Image: Older driver © Clerkenwell, the Agency Collection, Getty Images

At 80, Ezra Hauer finds it more difficult to drive at night, so he tries to avoid it. He does not, however, want to give up on driving altogether or to pass a regular battery of tests at the government's request. "There's no reason to single out older drivers for this treatment," says Hauer, who has just made his case for this position in a scientific journal.

Hauer, a professor emeritus in the Department of Civil Engineering at the University of Toronto, has spent 40 years studying roadway design and safety. Earlier this year, he published "In defence of older drivers" in the Canadian Medical Association Journal, contending that statistics used to paint older drivers as menaces to society have been misinterpreted. "It's said that older drivers have a higher risk of fatal crash involvement than any other population, including teenagers," Hauer said in an interview. "Policies are based on this misconception, and I have tried to set the record straight."

According to the statistics presented in Hauer's paper, the only groups of people to have more than 10 crashes for every million miles they drive are people ages 16 to 19 and those 82 and older. People in their 30s, 40s, and 50s tend to have half as many accidents. When you look at fatalities, though, older drivers suffer five, six and seven times as much as their middle-aged counterparts, depending on how you slice the age groups.

Hauer chalks up the higher fatality figures not so much to worse driving but rather to the fact that older people are more likely to die in a crash because they're frailer than the rest of the population. Seniors also tend to do most of their driving close to home, rather than on safer freeways, which skews the number of crashes per mile higher. "Old farts that we are, we also tend to report the accidents more often," Hauer says. "Young bucks tend not to report."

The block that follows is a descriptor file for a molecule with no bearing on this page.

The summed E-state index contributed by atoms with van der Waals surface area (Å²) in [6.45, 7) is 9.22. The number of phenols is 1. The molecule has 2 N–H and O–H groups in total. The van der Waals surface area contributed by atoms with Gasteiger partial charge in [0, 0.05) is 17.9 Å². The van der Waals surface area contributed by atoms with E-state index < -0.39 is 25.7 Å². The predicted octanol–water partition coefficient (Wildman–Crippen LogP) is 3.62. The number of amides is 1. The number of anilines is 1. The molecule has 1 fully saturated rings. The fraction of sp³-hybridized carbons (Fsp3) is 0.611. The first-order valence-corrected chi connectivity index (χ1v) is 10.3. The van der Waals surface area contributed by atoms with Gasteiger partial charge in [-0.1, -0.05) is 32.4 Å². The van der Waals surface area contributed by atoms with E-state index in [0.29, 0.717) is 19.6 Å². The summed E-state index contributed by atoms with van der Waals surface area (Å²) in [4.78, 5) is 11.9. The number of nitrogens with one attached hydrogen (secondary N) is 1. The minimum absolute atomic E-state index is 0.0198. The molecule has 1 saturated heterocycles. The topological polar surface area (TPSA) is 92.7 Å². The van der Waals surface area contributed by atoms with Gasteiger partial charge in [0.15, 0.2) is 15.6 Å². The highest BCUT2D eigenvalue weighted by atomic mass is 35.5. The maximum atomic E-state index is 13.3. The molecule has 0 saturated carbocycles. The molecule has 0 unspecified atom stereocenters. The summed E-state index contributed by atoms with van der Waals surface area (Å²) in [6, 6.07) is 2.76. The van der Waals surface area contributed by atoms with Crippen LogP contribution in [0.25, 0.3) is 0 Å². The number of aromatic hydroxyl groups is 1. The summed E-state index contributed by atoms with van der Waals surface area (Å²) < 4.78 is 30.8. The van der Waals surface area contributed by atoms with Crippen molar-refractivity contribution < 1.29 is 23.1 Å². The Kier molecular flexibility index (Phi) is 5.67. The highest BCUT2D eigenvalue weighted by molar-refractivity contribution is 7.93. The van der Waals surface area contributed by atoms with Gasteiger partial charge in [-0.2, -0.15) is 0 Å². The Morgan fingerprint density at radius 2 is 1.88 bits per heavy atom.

Hauer based his findings on years of data collected on U.S. traffic accidents. Researchers have long used the same figures to show that people in their 70s and 80s tend to have similar driving statistics to reckless teenagers. But Hauer points out that when fatal crashes involving seniors occur, it is usually the senior who dies -- and not the other party. "Unlike younger drivers, older drivers are a danger mainly to themselves," he writes.

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Regulations vary, but older drivers in some states must now pass medical tests, renew more frequently and take other tests to keep their licenses. This irks Hauer. "The government control measures argue that we cannot drive safely because we have cataracts, heart disease and dementia -- there is a big hysteria," he says. "There is a prejudice against older drivers because we take a long time to decide and our reflexes are not what they used to be. That's really beside the point."

Older drivers, like anyone else, simply adjust their driving to their abilities and road conditions, Hauer says. They drive slower, drive more during the daytime and don't drink and drive. "It's the young bucks who have to chase tail and go and get drunk," Hauer says. He adds that when you normalize driving patterns of younger drivers to those of seniors, "Older drivers have a somewhat higher accident rate but not a dramatically higher rate."

The Canadian Medical Association Journal clearly had a concern or two about Hauer's paper. It published a call for "graduated" driver's licenses next to the defense of older drivers. This paper pitches license restrictions as a blissful return to youth in which older drivers can mimic the young by being allowed to drive only during certain parts of the day and at certain speeds. "Just like graduated licenses for young drivers, the principle is to prevent trauma rather than to await a series of incidents before taking any action," the paper says. "The optimal transition time would be debatable, but might be based on a specific age, retirement or other benchmarks."

To this, Hauer replies, "I am not very hopeful that my message will sink in."

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